Is Billy Elliot gay?

Essay by hurryupandwaitCollege, Undergraduate December 2003

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Billy lives with his overly macho father and brother, and their increasingly senile grandmother, and so a major mother figure in his life is absent. Billy is seen slightly as the outcast of the family, being the youngest and still at school he isn't involved in the strikes, or the general workings of the family. The relationship that the father has with the two sons is very different, Tony, Billy's older brother works alongside their father everyday and with the strikes, and they both therefore have the same aim. Despite their money problems Jackie, the father, still puts aside money to send Billy to weekly boxing lessons, not realizing in fact that Billy is being slowly distracted by the nearby ballet classes. Eventually he joins his first class surprisingly with no hesitation, or obvious embarrassment. As Billy's interest with ballet grows so does his flare for dancing.

The ballet classes automatically bring in an underlining message, ballet is traditionally thought of as effeminate, however Billy is still prepubescent therefore I feel it is unnecessary and unfair to assume a stereotype on Billy automatically.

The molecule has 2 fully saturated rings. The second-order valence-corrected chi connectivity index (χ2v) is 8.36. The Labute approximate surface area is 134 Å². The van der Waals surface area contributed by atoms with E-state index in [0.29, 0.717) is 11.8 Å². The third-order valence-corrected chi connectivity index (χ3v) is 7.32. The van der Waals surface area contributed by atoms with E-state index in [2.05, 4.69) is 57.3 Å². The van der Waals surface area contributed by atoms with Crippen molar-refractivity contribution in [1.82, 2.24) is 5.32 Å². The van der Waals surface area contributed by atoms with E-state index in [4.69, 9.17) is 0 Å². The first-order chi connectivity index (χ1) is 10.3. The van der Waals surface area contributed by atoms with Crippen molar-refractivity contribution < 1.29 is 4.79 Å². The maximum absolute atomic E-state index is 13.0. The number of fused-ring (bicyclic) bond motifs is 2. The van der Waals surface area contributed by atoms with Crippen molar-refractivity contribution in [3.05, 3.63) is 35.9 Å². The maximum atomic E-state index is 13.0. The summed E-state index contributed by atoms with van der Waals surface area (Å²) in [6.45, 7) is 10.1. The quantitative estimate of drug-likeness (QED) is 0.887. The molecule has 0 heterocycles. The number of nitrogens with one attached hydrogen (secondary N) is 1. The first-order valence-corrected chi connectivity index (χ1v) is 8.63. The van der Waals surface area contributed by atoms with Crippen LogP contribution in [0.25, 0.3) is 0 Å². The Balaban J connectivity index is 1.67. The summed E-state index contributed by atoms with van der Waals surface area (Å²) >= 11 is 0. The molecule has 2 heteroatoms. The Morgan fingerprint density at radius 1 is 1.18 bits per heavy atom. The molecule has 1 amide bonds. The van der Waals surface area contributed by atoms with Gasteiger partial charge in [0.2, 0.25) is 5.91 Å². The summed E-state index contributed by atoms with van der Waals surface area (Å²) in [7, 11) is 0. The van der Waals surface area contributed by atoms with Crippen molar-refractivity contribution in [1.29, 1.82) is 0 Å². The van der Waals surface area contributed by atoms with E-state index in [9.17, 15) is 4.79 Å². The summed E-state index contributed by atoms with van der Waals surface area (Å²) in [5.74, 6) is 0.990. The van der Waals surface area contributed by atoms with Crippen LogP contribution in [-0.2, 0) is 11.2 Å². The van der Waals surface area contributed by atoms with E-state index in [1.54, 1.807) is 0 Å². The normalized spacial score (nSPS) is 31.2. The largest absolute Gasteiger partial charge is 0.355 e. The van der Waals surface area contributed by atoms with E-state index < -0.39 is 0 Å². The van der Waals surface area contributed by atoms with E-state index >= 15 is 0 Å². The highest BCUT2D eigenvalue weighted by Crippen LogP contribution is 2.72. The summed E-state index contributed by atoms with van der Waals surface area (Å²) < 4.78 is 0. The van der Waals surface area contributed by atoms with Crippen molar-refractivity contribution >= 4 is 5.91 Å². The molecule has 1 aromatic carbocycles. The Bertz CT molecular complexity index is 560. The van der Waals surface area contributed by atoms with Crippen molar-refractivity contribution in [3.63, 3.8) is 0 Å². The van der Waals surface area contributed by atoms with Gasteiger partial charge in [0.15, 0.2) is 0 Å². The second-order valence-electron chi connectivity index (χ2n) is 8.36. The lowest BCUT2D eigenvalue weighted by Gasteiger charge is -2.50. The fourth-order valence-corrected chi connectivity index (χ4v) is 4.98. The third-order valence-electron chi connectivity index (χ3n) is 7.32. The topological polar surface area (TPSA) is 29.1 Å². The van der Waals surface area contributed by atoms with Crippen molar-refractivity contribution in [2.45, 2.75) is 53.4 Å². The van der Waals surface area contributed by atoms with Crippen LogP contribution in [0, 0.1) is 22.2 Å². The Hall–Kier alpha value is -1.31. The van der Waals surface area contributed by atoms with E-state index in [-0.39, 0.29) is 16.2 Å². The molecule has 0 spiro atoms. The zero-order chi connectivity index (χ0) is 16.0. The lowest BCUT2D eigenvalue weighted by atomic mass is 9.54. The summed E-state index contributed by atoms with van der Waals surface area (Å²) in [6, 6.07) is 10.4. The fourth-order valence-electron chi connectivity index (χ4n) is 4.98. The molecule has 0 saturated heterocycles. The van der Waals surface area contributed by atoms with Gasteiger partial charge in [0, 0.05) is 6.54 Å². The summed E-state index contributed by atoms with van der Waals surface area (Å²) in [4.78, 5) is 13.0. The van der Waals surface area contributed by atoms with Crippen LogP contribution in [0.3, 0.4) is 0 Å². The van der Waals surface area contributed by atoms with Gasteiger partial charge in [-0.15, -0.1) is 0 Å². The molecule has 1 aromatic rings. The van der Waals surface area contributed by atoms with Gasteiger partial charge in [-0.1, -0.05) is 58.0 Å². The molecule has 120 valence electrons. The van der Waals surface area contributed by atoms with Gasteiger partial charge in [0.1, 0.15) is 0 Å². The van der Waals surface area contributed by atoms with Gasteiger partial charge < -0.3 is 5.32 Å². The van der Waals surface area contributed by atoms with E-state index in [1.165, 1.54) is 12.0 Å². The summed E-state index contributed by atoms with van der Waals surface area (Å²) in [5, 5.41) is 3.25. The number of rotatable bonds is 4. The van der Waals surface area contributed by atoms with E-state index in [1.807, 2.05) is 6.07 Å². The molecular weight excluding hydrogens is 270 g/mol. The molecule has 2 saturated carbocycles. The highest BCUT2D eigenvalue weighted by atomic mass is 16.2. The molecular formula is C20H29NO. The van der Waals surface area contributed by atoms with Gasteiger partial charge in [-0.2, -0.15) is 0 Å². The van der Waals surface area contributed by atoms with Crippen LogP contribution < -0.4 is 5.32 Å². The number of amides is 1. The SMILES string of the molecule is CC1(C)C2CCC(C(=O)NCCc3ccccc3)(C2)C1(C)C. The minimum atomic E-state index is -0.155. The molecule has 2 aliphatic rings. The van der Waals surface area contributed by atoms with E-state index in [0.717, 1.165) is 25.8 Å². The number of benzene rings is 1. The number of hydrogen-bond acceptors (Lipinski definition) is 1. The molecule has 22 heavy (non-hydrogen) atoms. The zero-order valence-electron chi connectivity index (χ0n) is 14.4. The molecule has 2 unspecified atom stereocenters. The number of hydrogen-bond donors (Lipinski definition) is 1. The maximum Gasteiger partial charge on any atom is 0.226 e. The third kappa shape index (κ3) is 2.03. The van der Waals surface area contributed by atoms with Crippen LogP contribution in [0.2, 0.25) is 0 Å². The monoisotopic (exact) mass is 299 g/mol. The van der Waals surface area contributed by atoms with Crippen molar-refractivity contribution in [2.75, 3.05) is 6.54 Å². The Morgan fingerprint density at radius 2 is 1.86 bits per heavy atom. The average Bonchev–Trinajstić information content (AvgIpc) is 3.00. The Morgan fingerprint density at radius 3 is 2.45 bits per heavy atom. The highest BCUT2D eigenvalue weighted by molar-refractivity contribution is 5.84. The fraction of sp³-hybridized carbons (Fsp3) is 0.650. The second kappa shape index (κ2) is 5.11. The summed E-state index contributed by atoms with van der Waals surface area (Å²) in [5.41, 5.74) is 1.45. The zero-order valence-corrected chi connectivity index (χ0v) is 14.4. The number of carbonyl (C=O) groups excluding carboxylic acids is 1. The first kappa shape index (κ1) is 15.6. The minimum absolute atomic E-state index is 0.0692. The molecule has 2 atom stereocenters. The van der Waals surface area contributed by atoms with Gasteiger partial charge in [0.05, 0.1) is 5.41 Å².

At eleven Billy is still very much a child and does not yet feel the necessity to conform to masculine stereotypes as his father is trying to encourage. Despite this strength Billy has to fight his way to be what he wants. In spite of this Billy is aware that the idea of doing ballet would not please his family, so keeps it to himself. On the discovery of Billy's secret his father is instantly unsupportive. With obvious concerns of why Billy could be interested in something he sees as so feminine, they have a confrontation over the dinner table. Billy's father evidently associates ballet with homosexuality. And here we see exactly how small-minded, and old fashioned...